The Japanese meteorological agency warned Thursday that a typhoon slated to hit land in the west of the country on Friday afternoon could bring heavy rain and cause landslides and floods.
Typhoon Chanthu, this year’s 14th typhoon, is expected to move from the East China Sea to Tsushima Straits on Friday before crossing from west to east Japan over the weekend, the Japan Meteorological Agency said.
The agency previously forecast the typhoon would turn into an extra-tropical cyclone before approaching the main southwestern island of Kyushu.
JR West said it would suspend most Shinkansen services between Hiroshima and Kyushu, as well as some bullet trains between Hiroshima and Shin-Osaka, on Friday.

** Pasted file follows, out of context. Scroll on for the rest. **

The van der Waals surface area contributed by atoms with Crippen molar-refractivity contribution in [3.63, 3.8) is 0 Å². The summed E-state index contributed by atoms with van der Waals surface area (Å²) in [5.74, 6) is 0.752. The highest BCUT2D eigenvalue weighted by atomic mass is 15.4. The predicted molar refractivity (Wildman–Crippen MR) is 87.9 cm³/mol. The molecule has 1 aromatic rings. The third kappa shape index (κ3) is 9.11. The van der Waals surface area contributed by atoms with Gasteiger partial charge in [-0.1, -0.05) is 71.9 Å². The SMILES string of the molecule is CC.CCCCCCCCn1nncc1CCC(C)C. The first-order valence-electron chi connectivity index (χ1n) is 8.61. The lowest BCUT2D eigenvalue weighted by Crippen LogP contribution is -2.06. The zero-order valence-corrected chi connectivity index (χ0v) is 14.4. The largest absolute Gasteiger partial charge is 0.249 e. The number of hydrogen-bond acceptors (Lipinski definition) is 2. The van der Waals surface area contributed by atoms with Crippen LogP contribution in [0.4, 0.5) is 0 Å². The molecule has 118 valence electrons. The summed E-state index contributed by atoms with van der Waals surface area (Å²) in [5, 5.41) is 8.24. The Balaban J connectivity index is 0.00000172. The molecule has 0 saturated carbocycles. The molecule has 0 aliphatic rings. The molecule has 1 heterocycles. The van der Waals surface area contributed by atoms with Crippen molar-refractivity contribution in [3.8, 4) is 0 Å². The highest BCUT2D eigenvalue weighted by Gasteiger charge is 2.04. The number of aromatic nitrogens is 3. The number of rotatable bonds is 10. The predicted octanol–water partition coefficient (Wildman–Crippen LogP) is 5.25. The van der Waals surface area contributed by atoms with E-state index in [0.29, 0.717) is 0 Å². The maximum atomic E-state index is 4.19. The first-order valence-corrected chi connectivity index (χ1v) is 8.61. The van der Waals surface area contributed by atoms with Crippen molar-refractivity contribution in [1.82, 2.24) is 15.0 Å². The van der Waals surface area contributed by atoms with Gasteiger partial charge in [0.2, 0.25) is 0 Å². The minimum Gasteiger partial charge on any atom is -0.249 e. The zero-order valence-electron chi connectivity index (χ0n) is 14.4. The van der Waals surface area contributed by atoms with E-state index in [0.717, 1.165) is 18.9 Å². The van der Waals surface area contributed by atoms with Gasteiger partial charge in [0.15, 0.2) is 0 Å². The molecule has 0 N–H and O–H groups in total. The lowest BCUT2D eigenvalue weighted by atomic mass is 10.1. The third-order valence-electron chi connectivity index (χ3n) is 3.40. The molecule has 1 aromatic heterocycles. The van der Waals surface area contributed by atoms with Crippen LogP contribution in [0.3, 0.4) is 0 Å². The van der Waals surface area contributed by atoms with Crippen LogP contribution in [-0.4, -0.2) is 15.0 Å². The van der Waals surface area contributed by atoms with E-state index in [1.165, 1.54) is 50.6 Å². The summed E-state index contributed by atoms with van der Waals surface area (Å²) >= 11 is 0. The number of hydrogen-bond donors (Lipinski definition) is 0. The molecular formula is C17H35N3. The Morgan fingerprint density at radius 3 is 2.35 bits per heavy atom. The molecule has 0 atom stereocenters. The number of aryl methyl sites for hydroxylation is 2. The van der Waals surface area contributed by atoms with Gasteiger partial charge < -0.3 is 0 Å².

Strong winds are now expected to hit western Japan on Friday, with torrential rains forecast for Thursday night through Friday. The typhoon is expected to become an extra-tropical cyclone, bringing high winds and heavy rain over parts of western and northern Japan on Saturday.
At around 6 p.m., the typhoon was about 330 kilometers west-southwest of Goto in Nagasaki Prefecture and moving at a speed of about 15 kilometers per hour in a north-northeast direction. It had an atmospheric pressure of 990 hectopascals at its center, with a maximum gust of 126 km / h, according to the agency.
In the 24 hours up to Friday 5 p.m., up to 200 mm of rain is forecast for northern Kyushu, up to 200 mm for Shikoku and up to 150 mm for southern Kyushu.